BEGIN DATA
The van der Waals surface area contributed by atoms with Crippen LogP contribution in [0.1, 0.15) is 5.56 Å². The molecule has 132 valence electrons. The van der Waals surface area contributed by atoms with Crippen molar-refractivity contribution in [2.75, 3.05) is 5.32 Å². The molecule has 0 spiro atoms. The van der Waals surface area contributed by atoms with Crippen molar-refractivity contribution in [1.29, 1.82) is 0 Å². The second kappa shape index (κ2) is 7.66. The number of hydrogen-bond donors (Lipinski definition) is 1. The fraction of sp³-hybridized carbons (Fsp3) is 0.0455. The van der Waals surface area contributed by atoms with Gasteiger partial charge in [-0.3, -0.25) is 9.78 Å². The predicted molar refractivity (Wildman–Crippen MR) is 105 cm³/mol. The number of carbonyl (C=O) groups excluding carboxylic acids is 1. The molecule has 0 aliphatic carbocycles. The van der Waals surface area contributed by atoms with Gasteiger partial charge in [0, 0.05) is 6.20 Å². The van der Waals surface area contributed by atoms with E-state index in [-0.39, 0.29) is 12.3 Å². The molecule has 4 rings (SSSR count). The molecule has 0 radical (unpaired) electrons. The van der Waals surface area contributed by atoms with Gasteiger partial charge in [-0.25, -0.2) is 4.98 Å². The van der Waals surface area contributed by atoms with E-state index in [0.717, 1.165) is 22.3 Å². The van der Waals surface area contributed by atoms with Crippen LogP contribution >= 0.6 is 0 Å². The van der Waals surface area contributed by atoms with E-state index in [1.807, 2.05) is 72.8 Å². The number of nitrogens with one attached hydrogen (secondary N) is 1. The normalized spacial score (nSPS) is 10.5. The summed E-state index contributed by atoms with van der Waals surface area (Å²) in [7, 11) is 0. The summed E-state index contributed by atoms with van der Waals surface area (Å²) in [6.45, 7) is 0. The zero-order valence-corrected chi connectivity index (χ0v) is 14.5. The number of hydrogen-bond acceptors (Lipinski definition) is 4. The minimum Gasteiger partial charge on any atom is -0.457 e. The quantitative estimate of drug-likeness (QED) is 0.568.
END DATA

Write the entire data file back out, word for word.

The van der Waals surface area contributed by atoms with Crippen LogP contribution in [0.1, 0.15) is 5.56 Å². The molecule has 132 valence electrons. The van der Waals surface area contributed by atoms with Crippen molar-refractivity contribution in [2.75, 3.05) is 5.32 Å². The molecule has 0 spiro atoms. The van der Waals surface area contributed by atoms with Crippen molar-refractivity contribution in [1.29, 1.82) is 0 Å². The second kappa shape index (κ2) is 7.66. The number of hydrogen-bond donors (Lipinski definition) is 1. The fraction of sp³-hybridized carbons (Fsp3) is 0.0455. The van der Waals surface area contributed by atoms with Gasteiger partial charge in [-0.3, -0.25) is 9.78 Å². The predicted molar refractivity (Wildman–Crippen MR) is 105 cm³/mol. The number of carbonyl (C=O) groups excluding carboxylic acids is 1. The molecule has 0 aliphatic carbocycles. The van der Waals surface area contributed by atoms with Gasteiger partial charge in [0, 0.05) is 6.20 Å². The van der Waals surface area contributed by atoms with E-state index in [-0.39, 0.29) is 12.3 Å². The molecule has 4 rings (SSSR count). The molecule has 0 radical (unpaired) electrons. The van der Waals surface area contributed by atoms with Gasteiger partial charge in [-0.25, -0.2) is 4.98 Å². The van der Waals surface area contributed by atoms with E-state index in [0.717, 1.165) is 22.3 Å². The van der Waals surface area contributed by atoms with Crippen LogP contribution >= 0.6 is 0 Å². The van der Waals surface area contributed by atoms with E-state index in [1.807, 2.05) is 72.8 Å². The number of nitrogens with one attached hydrogen (secondary N) is 1. The normalized spacial score (nSPS) is 10.5. The summed E-state index contributed by atoms with van der Waals surface area (Å²) in [7, 11) is 0. The summed E-state index contributed by atoms with van der Waals surface area (Å²) in [6.45, 7) is 0. The zero-order valence-corrected chi connectivity index (χ0v) is 14.5. The number of hydrogen-bond acceptors (Lipinski definition) is 4. The minimum Gasteiger partial charge on any atom is -0.457 e. The quantitative estimate of drug-likeness (QED) is 0.568.